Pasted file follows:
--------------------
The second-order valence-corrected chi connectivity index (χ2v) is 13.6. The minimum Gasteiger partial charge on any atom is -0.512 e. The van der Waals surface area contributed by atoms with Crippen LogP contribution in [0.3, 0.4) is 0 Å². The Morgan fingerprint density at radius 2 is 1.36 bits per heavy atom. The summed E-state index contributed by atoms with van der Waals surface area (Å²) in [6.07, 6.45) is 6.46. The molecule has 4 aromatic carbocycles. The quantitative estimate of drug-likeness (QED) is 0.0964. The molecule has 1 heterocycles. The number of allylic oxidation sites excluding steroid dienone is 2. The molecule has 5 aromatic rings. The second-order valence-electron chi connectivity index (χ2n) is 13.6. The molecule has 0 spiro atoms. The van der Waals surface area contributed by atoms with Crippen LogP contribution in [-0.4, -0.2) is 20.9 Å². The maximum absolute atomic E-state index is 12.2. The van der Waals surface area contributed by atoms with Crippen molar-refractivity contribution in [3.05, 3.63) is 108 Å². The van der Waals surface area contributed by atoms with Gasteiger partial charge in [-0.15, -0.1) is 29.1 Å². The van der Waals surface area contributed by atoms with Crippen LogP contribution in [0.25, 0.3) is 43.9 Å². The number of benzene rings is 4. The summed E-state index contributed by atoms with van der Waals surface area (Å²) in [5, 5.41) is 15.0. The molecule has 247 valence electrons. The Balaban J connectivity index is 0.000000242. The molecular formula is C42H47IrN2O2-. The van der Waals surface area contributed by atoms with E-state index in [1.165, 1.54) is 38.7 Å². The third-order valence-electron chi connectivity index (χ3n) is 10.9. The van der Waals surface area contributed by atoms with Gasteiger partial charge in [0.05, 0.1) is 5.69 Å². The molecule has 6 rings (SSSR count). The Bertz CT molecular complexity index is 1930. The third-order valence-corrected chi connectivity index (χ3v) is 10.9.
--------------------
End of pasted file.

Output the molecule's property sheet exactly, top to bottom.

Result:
The second-order valence-corrected chi connectivity index (χ2v) is 13.6. The minimum Gasteiger partial charge on any atom is -0.512 e. The van der Waals surface area contributed by atoms with Crippen LogP contribution in [0.3, 0.4) is 0 Å². The Morgan fingerprint density at radius 2 is 1.36 bits per heavy atom. The summed E-state index contributed by atoms with van der Waals surface area (Å²) in [6.07, 6.45) is 6.46. The molecule has 4 aromatic carbocycles. The quantitative estimate of drug-likeness (QED) is 0.0964. The molecule has 1 heterocycles. The number of allylic oxidation sites excluding steroid dienone is 2. The molecule has 5 aromatic rings. The second-order valence-electron chi connectivity index (χ2n) is 13.6. The molecule has 0 spiro atoms. The van der Waals surface area contributed by atoms with Crippen LogP contribution in [-0.4, -0.2) is 20.9 Å². The maximum absolute atomic E-state index is 12.2. The van der Waals surface area contributed by atoms with Crippen molar-refractivity contribution in [3.05, 3.63) is 108 Å². The van der Waals surface area contributed by atoms with Gasteiger partial charge in [-0.15, -0.1) is 29.1 Å². The van der Waals surface area contributed by atoms with Crippen LogP contribution in [0.25, 0.3) is 43.9 Å². The number of benzene rings is 4. The summed E-state index contributed by atoms with van der Waals surface area (Å²) in [5, 5.41) is 15.0. The molecule has 247 valence electrons. The Balaban J connectivity index is 0.000000242. The molecular formula is C42H47IrN2O2-. The van der Waals surface area contributed by atoms with E-state index in [1.165, 1.54) is 38.7 Å². The third-order valence-electron chi connectivity index (χ3n) is 10.9. The van der Waals surface area contributed by atoms with Gasteiger partial charge in [0.05, 0.1) is 5.69 Å². The molecule has 6 rings (SSSR count). The Bertz CT molecular complexity index is 1930. The third-order valence-corrected chi connectivity index (χ3v) is 10.9.